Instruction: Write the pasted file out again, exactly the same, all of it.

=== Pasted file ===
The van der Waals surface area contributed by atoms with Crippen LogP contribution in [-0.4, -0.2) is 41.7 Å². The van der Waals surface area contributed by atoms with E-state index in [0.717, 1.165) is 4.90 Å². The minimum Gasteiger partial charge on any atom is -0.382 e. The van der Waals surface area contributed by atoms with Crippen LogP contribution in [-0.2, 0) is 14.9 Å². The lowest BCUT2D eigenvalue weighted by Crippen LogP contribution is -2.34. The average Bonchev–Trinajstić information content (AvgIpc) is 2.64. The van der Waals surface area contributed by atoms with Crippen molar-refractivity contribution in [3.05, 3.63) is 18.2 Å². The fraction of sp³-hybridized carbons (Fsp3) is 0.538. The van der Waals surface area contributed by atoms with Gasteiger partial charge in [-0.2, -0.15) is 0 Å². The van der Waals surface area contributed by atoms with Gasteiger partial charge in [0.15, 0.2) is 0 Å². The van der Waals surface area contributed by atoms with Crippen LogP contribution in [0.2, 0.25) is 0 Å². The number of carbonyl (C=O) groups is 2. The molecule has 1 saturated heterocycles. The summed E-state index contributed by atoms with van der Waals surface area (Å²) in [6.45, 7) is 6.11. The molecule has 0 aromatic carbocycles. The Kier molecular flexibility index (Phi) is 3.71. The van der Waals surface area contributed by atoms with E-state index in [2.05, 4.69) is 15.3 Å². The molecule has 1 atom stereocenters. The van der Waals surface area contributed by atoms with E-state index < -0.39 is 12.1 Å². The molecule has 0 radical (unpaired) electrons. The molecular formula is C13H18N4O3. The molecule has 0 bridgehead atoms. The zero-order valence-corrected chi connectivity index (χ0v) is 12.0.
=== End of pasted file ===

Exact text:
The van der Waals surface area contributed by atoms with Crippen LogP contribution in [-0.4, -0.2) is 41.7 Å². The van der Waals surface area contributed by atoms with E-state index in [0.717, 1.165) is 4.90 Å². The minimum Gasteiger partial charge on any atom is -0.382 e. The van der Waals surface area contributed by atoms with Crippen LogP contribution in [-0.2, 0) is 14.9 Å². The lowest BCUT2D eigenvalue weighted by Crippen LogP contribution is -2.34. The average Bonchev–Trinajstić information content (AvgIpc) is 2.64. The van der Waals surface area contributed by atoms with Crippen molar-refractivity contribution in [3.05, 3.63) is 18.2 Å². The fraction of sp³-hybridized carbons (Fsp3) is 0.538. The van der Waals surface area contributed by atoms with Gasteiger partial charge in [-0.2, -0.15) is 0 Å². The van der Waals surface area contributed by atoms with Gasteiger partial charge in [0.15, 0.2) is 0 Å². The van der Waals surface area contributed by atoms with Crippen LogP contribution in [0.2, 0.25) is 0 Å². The number of carbonyl (C=O) groups is 2. The molecule has 1 saturated heterocycles. The summed E-state index contributed by atoms with van der Waals surface area (Å²) in [6.45, 7) is 6.11. The molecule has 0 aromatic carbocycles. The Kier molecular flexibility index (Phi) is 3.71. The van der Waals surface area contributed by atoms with E-state index in [2.05, 4.69) is 15.3 Å². The molecule has 1 atom stereocenters. The van der Waals surface area contributed by atoms with E-state index < -0.39 is 12.1 Å². The molecule has 0 radical (unpaired) electrons. The molecular formula is C13H18N4O3. The molecule has 0 bridgehead atoms. The zero-order valence-corrected chi connectivity index (χ0v) is 12.0.